The job cuts and $950 million writedown will come from its smartphone unit, but Microsoft insists it's not hanging up on that business. Fred Katayama reports.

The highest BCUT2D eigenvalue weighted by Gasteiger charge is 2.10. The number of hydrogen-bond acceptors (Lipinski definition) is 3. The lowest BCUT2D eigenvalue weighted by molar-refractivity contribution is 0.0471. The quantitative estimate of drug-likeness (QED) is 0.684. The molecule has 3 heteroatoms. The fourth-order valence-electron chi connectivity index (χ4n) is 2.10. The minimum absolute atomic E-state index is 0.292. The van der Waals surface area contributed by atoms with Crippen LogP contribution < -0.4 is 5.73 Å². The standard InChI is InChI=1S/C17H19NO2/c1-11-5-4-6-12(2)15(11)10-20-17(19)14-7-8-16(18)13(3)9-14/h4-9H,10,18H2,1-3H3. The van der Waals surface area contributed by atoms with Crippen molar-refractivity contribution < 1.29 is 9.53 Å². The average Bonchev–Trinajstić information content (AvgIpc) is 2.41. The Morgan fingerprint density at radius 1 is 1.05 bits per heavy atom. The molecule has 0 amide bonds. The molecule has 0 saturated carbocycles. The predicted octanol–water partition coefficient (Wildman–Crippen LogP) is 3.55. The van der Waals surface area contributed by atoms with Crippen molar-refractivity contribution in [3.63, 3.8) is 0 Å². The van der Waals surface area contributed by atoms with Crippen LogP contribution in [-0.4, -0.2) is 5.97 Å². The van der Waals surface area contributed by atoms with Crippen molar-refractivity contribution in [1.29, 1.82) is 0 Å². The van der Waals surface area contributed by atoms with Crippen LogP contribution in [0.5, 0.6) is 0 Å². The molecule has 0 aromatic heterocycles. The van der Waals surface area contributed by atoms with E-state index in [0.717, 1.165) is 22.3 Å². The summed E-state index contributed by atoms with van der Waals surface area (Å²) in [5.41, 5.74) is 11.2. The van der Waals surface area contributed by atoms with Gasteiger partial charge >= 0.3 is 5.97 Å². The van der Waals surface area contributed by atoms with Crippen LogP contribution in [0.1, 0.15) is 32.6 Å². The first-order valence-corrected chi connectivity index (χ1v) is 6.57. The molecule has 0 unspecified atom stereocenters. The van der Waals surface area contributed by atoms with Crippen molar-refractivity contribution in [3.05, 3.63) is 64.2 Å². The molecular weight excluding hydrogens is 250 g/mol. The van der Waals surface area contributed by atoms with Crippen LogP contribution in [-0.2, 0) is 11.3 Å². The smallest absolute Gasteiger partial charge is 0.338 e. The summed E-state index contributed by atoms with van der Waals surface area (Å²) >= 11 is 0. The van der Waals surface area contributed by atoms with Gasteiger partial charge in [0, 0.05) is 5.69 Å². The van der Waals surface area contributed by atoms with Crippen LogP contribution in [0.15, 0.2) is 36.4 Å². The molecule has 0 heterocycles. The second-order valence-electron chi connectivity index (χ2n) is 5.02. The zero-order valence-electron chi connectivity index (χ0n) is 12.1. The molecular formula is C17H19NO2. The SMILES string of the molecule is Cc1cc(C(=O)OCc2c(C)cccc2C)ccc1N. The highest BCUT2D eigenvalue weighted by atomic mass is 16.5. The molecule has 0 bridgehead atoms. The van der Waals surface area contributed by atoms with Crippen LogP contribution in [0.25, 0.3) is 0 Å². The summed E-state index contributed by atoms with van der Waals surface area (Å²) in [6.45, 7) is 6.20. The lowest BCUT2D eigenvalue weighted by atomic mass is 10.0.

Microsoft's smartphone business keeps getting smaller. It's cutting another 1850 jobs - mostly in Finland. And it'll write down nearly a billion dollars. This comes on top of the 7800 jobs it cut in its handset unit last summer and a $7.5 billion write down. The writedowns of the phone business it bought from Nokia in 2014 exceeds the $7.2 billion it paid for it. Nokia was once the worldwide leader in cell phones, but that handset business continues to decline under Microsoft's ownership. Witness last week's report from research firm Gartner: Global sales of smartphones using Microsoft's Windows operating system has shrunk to 0.7 percent in the first quarter this year from 2.5 percent last year. Just last month, Microsoft sold its entry-level phone business but said it would continue to develop its Lumia smartphones. The company insists it's not hanging up on the phone business. Wunderlich Securities senior analyst Robert Breza wonders how Microsoft's move to shrink its phone business squares with Nadella's emphasis on the mobile business, saying, "The only thing Nadella has to answer to investors is, 'You talked to us about your Mobile First strategy. What are you doing?'" Separately, a Finnish union rep says Nokia could cut up to 15,000 jobs globally after it acquires Alcatel-Lucent.